Researchers Seek Your Input on Palliative Care Telementoring Program
By David Doolittle


You don’t need me to tell you the challenges of practicing palliative care for cancer patients in a rural or underserved part of the state.

But wouldn’t it be nice if you could talk to another physician or health care expert about the challenges you face?

Well, guess what?

The University of Texas MD Anderson Cancer Center is creating an online mentoring program, called ECHO Palliative Care Texas, to help rural physicians care for patients who need supportive and/or palliative care as they receive cancer treatment.

For the past two years, internist Sriram Yennu, MD, associate professor at MD Anderson’s Department of Palliative, Rehabilitation, and Integrative Medicine (PRIM); and oncologist Eduardo Bruera, MD, chair of PRIM, have been researching the palliative care needs of Texas patients as they design the program.

They now want to know whether you’d be interested in participating and have created an online survey to determine how it can be most effective.

In addition to questions about your practice, experience, training, and education, the survey includes questions about your ability to find locum tenens coverage, your thoughts on current continuing medical education, and how you get paid for palliative care services.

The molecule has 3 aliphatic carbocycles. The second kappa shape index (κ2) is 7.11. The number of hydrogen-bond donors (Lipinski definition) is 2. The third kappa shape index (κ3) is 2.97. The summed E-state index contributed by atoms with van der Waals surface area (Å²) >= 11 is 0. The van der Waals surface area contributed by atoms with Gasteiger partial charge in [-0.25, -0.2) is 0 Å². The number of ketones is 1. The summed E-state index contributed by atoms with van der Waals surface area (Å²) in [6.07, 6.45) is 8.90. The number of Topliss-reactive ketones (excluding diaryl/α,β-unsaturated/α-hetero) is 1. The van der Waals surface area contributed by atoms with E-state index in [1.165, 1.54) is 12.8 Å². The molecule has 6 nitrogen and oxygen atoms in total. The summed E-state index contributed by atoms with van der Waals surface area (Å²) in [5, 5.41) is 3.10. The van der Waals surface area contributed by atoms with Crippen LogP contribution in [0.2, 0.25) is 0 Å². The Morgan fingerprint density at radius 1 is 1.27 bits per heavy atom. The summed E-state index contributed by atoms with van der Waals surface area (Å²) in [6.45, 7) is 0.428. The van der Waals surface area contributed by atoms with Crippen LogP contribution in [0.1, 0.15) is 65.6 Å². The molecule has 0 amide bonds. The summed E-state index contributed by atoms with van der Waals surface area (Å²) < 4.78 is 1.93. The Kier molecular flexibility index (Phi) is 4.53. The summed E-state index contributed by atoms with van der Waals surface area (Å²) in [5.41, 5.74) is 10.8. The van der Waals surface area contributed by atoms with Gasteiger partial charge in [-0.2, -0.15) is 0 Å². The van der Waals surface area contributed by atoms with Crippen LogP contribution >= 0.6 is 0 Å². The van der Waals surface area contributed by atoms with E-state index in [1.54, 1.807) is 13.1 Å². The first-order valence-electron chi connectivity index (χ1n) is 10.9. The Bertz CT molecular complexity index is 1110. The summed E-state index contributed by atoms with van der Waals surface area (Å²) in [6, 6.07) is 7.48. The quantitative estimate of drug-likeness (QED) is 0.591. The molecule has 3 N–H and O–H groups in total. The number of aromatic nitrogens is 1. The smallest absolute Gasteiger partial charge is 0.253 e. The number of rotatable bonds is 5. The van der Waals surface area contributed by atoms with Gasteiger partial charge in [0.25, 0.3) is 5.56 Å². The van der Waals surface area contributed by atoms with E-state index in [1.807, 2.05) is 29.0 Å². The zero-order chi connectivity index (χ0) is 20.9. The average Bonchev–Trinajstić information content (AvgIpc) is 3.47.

The survey closes July 31, so be sure to get your answers in soon. You can find more information on Project ECHO programs in Texas and around the world on MD Anderson’s website.

Correction: The link to the survey in this story has been updated to the correct survey.

Last Updated On

June 22, 2018

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David Doolittle


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Dave Doolittle is editor of Texas Medicine and Texas Medicine Today. Dave grew up in Austin, where he attended culinary school as well as the University of Texas. He spent years covering Central Texas for the Austin American-Statesman newspaper. He is the father of two girls, a proud Longhorn, and an avid motorsports fan.

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